A strategic expert points out areas that the UK and India can focus on to improve cyber security cooperation.
Cyber issues constitute an important aspect of the India-UK security relationship.
Non-state entities based in Russia, China and the US are the main sources of cyberattacks against India due to their domination in areas including the smartphone market and fibre optic routes.
UK and India need to engage more deeply on countering online radicalisation, extremism and terrorism.
It is not well known that cooperation on cyber issues constitute an important aspect of the India-UK security relationship. Opportunities to enhance cyber cooperation relating to threats, challenges, defence, crime, international law, diplomacy, governance and prosperity could ensure substantive bilateral security convergences post-Brexit.
Both India and the UK share a common vision and principles for cyberspace. These include a commitment to a free, open, peaceful and secure cyberspace; recognition of the importance of cooperation for combating cyber threats; promotion of cyber security; and a commitment to the multi-stakeholder approach to internet governance.
These are especially important for India's 600 million internet subscribers and 650 million mobile phones, of which nearly half are smartphones. India's e-commerce of nearly $30 billion is expected to increase with the introduction of the Fifth Generation (5G) cellular network technology. But this also means considerable targeted cyber threats and challenges. Non-state entities based in Russia, China and the US are the main sources of cyber attacks against India due to their domination in areas including the smartphone market and fibre optic routes.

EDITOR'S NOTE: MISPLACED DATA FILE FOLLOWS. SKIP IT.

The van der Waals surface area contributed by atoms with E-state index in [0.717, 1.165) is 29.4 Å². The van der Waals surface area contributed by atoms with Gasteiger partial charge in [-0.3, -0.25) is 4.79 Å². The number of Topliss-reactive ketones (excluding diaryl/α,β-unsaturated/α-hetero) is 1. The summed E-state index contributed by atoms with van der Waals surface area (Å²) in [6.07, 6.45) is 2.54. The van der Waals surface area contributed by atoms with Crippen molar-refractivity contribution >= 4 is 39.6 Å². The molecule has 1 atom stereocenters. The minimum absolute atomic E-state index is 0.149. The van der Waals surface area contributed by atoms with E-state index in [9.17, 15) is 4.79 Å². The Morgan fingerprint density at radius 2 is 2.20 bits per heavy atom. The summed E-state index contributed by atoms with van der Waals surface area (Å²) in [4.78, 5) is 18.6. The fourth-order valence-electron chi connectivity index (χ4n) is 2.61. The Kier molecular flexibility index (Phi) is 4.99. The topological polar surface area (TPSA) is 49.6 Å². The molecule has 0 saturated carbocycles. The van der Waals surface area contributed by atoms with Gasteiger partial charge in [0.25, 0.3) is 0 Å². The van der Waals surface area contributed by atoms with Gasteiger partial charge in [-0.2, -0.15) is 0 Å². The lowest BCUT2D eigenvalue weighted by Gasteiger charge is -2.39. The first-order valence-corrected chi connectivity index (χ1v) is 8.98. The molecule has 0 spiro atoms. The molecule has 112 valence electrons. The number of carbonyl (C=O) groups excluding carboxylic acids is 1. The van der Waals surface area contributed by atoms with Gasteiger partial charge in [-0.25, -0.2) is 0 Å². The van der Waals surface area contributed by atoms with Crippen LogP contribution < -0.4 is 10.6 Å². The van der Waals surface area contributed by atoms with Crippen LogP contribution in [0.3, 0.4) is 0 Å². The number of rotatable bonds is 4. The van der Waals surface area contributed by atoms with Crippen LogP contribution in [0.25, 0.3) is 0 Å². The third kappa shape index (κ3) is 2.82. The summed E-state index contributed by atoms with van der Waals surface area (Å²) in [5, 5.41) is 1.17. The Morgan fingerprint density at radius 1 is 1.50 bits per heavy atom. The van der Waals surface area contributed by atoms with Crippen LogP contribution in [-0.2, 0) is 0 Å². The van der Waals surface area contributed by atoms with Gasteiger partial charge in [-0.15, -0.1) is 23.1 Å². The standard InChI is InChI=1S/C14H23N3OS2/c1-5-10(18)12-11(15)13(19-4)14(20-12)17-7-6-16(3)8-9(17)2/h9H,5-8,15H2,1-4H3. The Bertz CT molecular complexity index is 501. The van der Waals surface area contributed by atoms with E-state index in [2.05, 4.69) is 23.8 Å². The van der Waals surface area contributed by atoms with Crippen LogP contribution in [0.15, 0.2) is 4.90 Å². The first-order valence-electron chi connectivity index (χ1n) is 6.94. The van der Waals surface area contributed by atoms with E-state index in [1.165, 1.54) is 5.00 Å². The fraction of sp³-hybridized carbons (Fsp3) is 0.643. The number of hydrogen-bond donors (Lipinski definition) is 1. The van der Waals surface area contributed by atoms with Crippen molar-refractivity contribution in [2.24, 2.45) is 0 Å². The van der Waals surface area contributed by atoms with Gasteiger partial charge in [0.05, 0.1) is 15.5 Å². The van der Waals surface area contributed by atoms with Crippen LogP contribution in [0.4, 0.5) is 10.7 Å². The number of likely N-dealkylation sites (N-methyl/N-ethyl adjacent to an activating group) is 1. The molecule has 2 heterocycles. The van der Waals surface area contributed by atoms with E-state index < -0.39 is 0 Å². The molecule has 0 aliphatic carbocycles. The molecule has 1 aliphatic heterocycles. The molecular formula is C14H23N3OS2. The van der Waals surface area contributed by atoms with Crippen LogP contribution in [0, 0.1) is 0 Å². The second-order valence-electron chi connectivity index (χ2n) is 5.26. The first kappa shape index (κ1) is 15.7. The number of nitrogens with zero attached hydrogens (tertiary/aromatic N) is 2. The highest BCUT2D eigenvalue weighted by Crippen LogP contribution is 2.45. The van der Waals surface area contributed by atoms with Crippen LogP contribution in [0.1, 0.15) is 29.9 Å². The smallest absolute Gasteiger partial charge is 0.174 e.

Following India's Ministerial participation in the London Conference on Cyberspace in 2011, the first India-UK cyber dialogue between their foreign ministries was held in New Delhi in November 2012. Both sides agreed to cooperate on reducing the risk of threats from cyberspace to international security; tackle cyber crime; raise mutual resilience; build skills and capacities; and create a global multilateral, democratic and transparent system of internet governance.
In November 2015, as part of the new UK-India Defence and International Security Partnership, both sides also agreed to establish a Cyber Security Training Centre of Excellence.
India-UK cyber cooperation was boosted in April 2018 with the signing in London of a five-year 'framework agreement' during Indian prime minister Narendra Modi's visit. The fourteen areas of cooperation included exchanging information and strategies for effective cyber security, crime, international law, incident management and threat response; promoting cooperation in the fields of cyber security-related research and development, and cyber security product development; and developing a common and shared understanding of international cyber stability, and destabilising cyber activity.
As a result, four working groups were set up covering cyber diplomacy, cyber crime, incident response and the digital economy. The only other country to have an annual cyber dialogue and associated joint working groups with India is the US. The UK and India also agreed to work together to provide practical support to help Commonwealth member-states boost cyber security capacity.
The Fourth foreign ministry-led multi-ministerial India-UK Cyber Dialogue in June 2018 exchanged views on the international cyber threat landscape and their respective national cybersecurity efforts and strategies. Both sides agreed to promote and improve cybercrime cooperation against non-state actors through the bilateral treaty on Mutual Legal Assistance in Criminal Matters. Speaking in New Delhi in January 2019, UK Cabinet Secretary and National Security Advisor Sir Mark Sedwill urged thinking of cyberspace “not as a thing but as a place” and called for partnerships between countries committed to the “global rule of law”.